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NTTA Deals Another Blow to Leppert and Vote No! Print E-mail
by Sam Merten    Tue, Oct 16, 2007, 02:40 PM

tom_leppert8.jpgOne of the interesting things I read in the Interlocal Agreement (ILA), which the NTTA confirmed is the most recent agreement between the city and the NTTA, was a part that said in order to make the project feasible, "the turnpike project would be restricted to passenger cars and light trucks only."

As I said in yesterday’s story, this was the only thing that seemed to change from when the agreement was signed in 1999 until now regarding how the road itself would operate. Despite years of denying that large trucks will be using the turnpike, the Vote No! campaign has suddenly changed course, admitting big trucks will be on this road. This is what Bill Blaydes said at the Oct. 1 debate in Lake Highlands.

“Trucks are gonna use it,” Blaydes said. “Trucks are gonna use it because it is the fastest route of getting through a metroplex that is growing at the rate of 3,000 people a day.”

With the $50,000 contribution by The Allen Group to the Vote No! campaign, certainly it is banking on big trucks using it too. The Observer’s Jim Schutze detailed Allen’s interest in his Oct. 10 posting on Unfair Park. But what does the NTTA think about running 18-wheelers down this turnpike?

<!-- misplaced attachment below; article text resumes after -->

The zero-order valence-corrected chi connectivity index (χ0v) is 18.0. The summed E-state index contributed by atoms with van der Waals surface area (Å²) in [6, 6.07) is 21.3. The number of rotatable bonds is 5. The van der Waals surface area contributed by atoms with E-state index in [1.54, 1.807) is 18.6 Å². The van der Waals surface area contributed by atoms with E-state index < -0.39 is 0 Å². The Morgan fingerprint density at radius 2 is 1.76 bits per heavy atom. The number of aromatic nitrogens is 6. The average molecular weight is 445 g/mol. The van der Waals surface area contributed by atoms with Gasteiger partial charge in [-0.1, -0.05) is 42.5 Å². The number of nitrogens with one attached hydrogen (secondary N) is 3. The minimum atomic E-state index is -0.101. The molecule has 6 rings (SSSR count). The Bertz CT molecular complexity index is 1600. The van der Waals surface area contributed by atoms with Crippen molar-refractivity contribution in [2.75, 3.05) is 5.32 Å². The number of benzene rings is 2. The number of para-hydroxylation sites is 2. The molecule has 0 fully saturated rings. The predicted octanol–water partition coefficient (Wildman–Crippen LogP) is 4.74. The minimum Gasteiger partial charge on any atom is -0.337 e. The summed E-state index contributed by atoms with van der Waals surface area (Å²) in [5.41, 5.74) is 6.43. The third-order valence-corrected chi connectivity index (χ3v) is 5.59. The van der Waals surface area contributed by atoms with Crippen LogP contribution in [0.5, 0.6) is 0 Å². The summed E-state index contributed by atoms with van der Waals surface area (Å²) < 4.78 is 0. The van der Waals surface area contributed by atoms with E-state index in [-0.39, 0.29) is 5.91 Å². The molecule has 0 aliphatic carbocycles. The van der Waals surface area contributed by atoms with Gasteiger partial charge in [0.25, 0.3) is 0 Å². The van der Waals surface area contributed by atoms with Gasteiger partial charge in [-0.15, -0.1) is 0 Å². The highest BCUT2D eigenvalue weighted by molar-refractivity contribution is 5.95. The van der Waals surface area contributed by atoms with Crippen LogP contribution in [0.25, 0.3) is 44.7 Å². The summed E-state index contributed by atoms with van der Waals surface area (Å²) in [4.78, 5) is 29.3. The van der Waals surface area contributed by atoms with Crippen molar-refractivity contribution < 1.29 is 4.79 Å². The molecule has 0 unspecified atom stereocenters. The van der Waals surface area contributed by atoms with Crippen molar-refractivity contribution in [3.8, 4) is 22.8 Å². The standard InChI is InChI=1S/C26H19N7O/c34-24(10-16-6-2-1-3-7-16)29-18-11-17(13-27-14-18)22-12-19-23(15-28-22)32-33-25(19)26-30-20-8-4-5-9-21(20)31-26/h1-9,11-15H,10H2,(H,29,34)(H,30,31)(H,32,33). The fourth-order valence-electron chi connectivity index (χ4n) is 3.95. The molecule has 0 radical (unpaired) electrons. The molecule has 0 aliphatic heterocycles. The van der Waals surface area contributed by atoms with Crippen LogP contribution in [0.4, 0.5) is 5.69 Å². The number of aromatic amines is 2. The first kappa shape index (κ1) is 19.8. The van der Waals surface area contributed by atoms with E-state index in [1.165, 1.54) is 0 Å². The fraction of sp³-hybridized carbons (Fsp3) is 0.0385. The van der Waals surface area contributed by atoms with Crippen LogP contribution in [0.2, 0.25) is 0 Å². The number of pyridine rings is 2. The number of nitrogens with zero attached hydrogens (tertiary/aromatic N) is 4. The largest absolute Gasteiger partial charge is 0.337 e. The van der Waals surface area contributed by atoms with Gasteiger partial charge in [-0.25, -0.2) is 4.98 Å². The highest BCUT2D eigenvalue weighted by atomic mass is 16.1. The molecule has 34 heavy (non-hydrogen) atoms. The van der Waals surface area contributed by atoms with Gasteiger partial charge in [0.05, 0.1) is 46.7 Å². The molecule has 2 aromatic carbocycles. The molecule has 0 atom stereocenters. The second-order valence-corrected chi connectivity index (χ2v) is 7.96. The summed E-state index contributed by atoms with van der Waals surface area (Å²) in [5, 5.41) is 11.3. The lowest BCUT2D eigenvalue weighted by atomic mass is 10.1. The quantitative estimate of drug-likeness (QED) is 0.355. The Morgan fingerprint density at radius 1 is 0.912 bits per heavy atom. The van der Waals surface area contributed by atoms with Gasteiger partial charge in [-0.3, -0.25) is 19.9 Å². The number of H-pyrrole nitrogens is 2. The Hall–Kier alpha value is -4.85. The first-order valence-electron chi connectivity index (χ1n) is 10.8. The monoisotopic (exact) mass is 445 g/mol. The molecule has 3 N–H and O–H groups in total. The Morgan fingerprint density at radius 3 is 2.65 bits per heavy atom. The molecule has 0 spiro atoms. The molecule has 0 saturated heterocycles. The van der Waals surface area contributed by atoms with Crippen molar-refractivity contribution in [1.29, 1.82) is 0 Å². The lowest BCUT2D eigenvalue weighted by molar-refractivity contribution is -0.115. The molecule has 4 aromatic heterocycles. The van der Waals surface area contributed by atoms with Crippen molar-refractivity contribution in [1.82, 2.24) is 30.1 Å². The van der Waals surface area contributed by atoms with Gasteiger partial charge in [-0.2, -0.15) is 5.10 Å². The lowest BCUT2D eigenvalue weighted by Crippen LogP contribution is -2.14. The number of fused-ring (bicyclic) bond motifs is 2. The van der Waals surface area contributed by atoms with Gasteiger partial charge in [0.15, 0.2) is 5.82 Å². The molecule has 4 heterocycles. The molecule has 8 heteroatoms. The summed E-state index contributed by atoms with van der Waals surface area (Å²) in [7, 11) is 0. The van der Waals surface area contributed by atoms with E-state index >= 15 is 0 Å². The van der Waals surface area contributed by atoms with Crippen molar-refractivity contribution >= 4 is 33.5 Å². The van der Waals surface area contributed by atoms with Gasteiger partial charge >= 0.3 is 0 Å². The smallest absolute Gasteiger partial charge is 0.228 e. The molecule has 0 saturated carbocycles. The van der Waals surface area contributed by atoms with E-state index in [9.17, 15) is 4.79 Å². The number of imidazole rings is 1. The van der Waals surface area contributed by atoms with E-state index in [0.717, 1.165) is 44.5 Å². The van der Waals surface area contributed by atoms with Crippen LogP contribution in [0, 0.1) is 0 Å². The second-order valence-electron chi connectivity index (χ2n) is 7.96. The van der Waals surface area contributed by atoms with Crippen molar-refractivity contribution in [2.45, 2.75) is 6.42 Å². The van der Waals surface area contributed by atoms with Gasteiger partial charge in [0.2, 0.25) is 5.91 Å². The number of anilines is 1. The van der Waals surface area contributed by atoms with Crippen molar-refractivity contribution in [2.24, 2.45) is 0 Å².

The NTTA said it is desirable from a traffic operations standpoint, causing better traffic flow, and an environmental standpoint, reducing the chance of major spill in floodway, to restrict vehicles classified as semi-trailers and larger from the road. The NTTA also said restricting these vehicles from the proposed turnpike will require approvals from the Federal Highway Administration (FHWA), the Texas Department of Transportation (TxDOT), the Regional Transportation Council (RTC), the NTTA and the Dallas City Council. 

Vote No! has said large trucks will be using the turnpike and the NTTA is concerned about the environmental safety of allowing these trucks on the road. Why is Leppert ignoring this concern? I’m sure it has nothing to do with Allen sponsoring an event to help him get back the $950,000 he loaned himself during his run for mayor.

I also followed up with the NTTA about the estimate of $140 to $150 million of turnpike revenue bonds contained in the ILA. With Mayor Leppert claiming the NTTA will be kicking in nearly $1 billion, there is a big gap, so I asked if the estimate from the ILA has changed.

“This $140 to $150 million estimate was done in 1998 using traffic numbers generated using a demographic data set with a horizon year of 2020,” the NTTA said. “No new estimate has been compiled.”

One of the answers I’ve been trying to get from Mayor Leppert is an explanation about why the recent addition to the Dallas North Tollway cost $264 million and the proposed Trinity Turnpike’s cost is at $1.3 billion and rising since both roads are nearly the same length and width.

After a debate Oct. 2 at the Fairmont Hotel, Leppert told me the cost difference was because of inflation. He finally backed off his original stance that there was no cost difference because the turnpike was being built in a floodway, but he made his argument based on inflation.